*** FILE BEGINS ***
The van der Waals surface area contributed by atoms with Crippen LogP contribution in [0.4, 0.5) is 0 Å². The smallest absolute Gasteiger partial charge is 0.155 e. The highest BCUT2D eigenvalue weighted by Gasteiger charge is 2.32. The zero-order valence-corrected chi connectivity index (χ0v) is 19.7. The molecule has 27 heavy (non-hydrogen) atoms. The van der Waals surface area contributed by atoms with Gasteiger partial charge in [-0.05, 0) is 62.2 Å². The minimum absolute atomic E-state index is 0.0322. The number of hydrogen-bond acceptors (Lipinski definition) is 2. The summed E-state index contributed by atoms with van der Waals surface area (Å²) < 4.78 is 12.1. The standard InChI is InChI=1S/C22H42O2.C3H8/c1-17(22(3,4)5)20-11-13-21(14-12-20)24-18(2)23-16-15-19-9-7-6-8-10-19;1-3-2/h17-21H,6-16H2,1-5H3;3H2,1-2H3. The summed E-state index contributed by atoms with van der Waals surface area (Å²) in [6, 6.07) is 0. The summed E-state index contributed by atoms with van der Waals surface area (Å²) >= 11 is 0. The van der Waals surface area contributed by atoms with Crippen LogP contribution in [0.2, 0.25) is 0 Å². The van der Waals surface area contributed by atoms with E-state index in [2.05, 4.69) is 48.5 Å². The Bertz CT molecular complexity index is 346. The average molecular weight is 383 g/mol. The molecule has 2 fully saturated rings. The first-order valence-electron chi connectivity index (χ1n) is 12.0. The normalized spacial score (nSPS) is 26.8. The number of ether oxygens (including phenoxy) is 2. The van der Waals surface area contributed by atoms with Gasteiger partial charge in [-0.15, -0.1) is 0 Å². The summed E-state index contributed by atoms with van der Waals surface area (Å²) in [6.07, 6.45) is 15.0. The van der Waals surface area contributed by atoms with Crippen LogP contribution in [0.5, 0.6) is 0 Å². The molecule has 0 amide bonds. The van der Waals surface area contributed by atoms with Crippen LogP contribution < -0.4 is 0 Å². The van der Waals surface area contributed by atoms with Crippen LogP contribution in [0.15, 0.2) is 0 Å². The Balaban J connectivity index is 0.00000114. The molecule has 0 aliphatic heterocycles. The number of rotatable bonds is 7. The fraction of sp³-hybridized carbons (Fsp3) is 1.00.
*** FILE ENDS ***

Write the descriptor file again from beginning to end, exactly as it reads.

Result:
The van der Waals surface area contributed by atoms with Crippen LogP contribution in [0.4, 0.5) is 0 Å². The smallest absolute Gasteiger partial charge is 0.155 e. The highest BCUT2D eigenvalue weighted by Gasteiger charge is 2.32. The zero-order valence-corrected chi connectivity index (χ0v) is 19.7. The molecule has 27 heavy (non-hydrogen) atoms. The van der Waals surface area contributed by atoms with Gasteiger partial charge in [-0.05, 0) is 62.2 Å². The minimum absolute atomic E-state index is 0.0322. The number of hydrogen-bond acceptors (Lipinski definition) is 2. The summed E-state index contributed by atoms with van der Waals surface area (Å²) < 4.78 is 12.1. The standard InChI is InChI=1S/C22H42O2.C3H8/c1-17(22(3,4)5)20-11-13-21(14-12-20)24-18(2)23-16-15-19-9-7-6-8-10-19;1-3-2/h17-21H,6-16H2,1-5H3;3H2,1-2H3. The summed E-state index contributed by atoms with van der Waals surface area (Å²) in [6, 6.07) is 0. The summed E-state index contributed by atoms with van der Waals surface area (Å²) >= 11 is 0. The van der Waals surface area contributed by atoms with Crippen LogP contribution in [0.2, 0.25) is 0 Å². The van der Waals surface area contributed by atoms with E-state index in [2.05, 4.69) is 48.5 Å². The Bertz CT molecular complexity index is 346. The average molecular weight is 383 g/mol. The molecule has 2 fully saturated rings. The first-order valence-electron chi connectivity index (χ1n) is 12.0. The normalized spacial score (nSPS) is 26.8. The number of ether oxygens (including phenoxy) is 2. The van der Waals surface area contributed by atoms with Gasteiger partial charge in [-0.15, -0.1) is 0 Å². The summed E-state index contributed by atoms with van der Waals surface area (Å²) in [6.07, 6.45) is 15.0. The van der Waals surface area contributed by atoms with Crippen LogP contribution in [0.5, 0.6) is 0 Å². The molecule has 0 amide bonds. The van der Waals surface area contributed by atoms with Crippen LogP contribution < -0.4 is 0 Å². The van der Waals surface area contributed by atoms with Crippen LogP contribution in [0.15, 0.2) is 0 Å². The Balaban J connectivity index is 0.00000114. The molecule has 0 aliphatic heterocycles. The number of rotatable bonds is 7. The fraction of sp³-hybridized carbons (Fsp3) is 1.00.